Monday, September 27, 2021
New York Times op-ed: The Fight Over Tenure Is Not Really About Tenure, by Molly Worthen (North Carolina):
Why should universities guarantee jobs to a bunch of elitists who study esoteric subjects and brainwash students with left-wing politics? This critique of tenure in higher education is as old as tenure itself, and it’s gaining ground. In recent years, governing boards and legislators in several states have attempted to ban tenure or curtail its power — sometimes succeeding, as in Wisconsin. In the American labor market, where employers have unusually wide latitude to hire and fire at will, it’s not hard for politicians to channel popular resentment toward a small class of workers with relatively strong protections.
That class is getting even smaller. The proportion of American faculty members on the tenure track has been falling since the 1970s, and today just a third of college professors have tenure or are on track to receive it. Every year more and more teachers join the ranks of contingent faculty members, surviving contract to contract with little hope that these debates will ever apply to them.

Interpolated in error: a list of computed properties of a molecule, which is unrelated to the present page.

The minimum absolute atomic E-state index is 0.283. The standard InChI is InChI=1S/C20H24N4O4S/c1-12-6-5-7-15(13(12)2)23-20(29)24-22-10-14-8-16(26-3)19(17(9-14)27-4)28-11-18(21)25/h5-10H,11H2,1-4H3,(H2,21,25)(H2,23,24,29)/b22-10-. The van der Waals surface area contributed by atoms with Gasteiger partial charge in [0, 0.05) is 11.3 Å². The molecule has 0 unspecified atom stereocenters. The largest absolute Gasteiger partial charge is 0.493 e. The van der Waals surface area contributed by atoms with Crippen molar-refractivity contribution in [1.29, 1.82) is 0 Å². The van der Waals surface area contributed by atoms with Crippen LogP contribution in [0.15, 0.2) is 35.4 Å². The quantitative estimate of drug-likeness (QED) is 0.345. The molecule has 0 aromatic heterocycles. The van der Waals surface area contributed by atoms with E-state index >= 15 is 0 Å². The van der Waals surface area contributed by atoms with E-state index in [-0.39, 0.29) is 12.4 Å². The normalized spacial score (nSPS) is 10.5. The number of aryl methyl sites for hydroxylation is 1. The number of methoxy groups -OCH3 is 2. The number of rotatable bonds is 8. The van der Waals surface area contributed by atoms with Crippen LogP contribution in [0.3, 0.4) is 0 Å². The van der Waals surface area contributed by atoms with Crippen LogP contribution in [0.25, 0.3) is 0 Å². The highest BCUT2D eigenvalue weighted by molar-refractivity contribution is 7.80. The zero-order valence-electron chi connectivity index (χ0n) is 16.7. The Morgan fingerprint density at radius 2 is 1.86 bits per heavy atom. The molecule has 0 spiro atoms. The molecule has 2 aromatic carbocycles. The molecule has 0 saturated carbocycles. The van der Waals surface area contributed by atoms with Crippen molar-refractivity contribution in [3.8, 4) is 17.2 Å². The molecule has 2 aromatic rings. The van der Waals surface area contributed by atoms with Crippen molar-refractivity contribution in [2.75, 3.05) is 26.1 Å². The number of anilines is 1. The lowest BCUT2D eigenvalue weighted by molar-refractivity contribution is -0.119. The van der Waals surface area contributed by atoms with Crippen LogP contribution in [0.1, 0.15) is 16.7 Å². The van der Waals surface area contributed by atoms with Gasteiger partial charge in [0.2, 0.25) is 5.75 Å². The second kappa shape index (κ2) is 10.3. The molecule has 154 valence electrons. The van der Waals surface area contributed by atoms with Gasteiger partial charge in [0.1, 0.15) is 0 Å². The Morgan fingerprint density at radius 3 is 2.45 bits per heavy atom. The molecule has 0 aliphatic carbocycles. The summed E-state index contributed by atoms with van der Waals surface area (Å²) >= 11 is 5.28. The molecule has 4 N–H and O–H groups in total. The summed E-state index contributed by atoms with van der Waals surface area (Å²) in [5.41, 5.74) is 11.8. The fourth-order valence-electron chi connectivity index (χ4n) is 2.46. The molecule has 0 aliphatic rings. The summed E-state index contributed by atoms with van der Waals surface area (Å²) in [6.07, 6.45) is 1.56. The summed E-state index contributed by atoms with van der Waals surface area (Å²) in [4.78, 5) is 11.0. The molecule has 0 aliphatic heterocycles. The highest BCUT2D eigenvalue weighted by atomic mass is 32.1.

Over the years, tenure’s defenders have offered up noble pleas for the system. It does not grant a teacher a job for life but simply protection from arbitrary firing and retribution; it safeguards academic freedom; it decreases turnover and creates a more stable learning environment for students; it’s more cost-effective than critics suggest, especially when compared with how much universities spend on new administrative positions and lavish student facilities.
All these arguments are basically right. But they will never persuade tenure skeptics outside the university. That’s because the fight over tenure is not really about tenure. It’s a proxy for a larger debate about the meaning of academic freedom and the priorities of higher education. These are intractable battles in the culture wars, but universities are not helpless to confront them — as long as they grapple with the real problems in the tenure system and academic culture. ...
In the midst of the multiple crises facing American higher education, tweaking tenure review and campus public relations may sound like small beer. Such changes will not immediately reverse the adjunctification of the faculty or restore public trust in academia. But if the alternative is cynicism and inaction, we might as well try small steps that challenge academia’s culture of extreme risk aversion. Universities have the power to call the tenure system back to its original purpose: to permit teachers to explore big ideas, take risks in the classroom — and show our students just how adventurous the life of the mind can be.
New York Times, Tenure in Our Colleges: Problems and Promise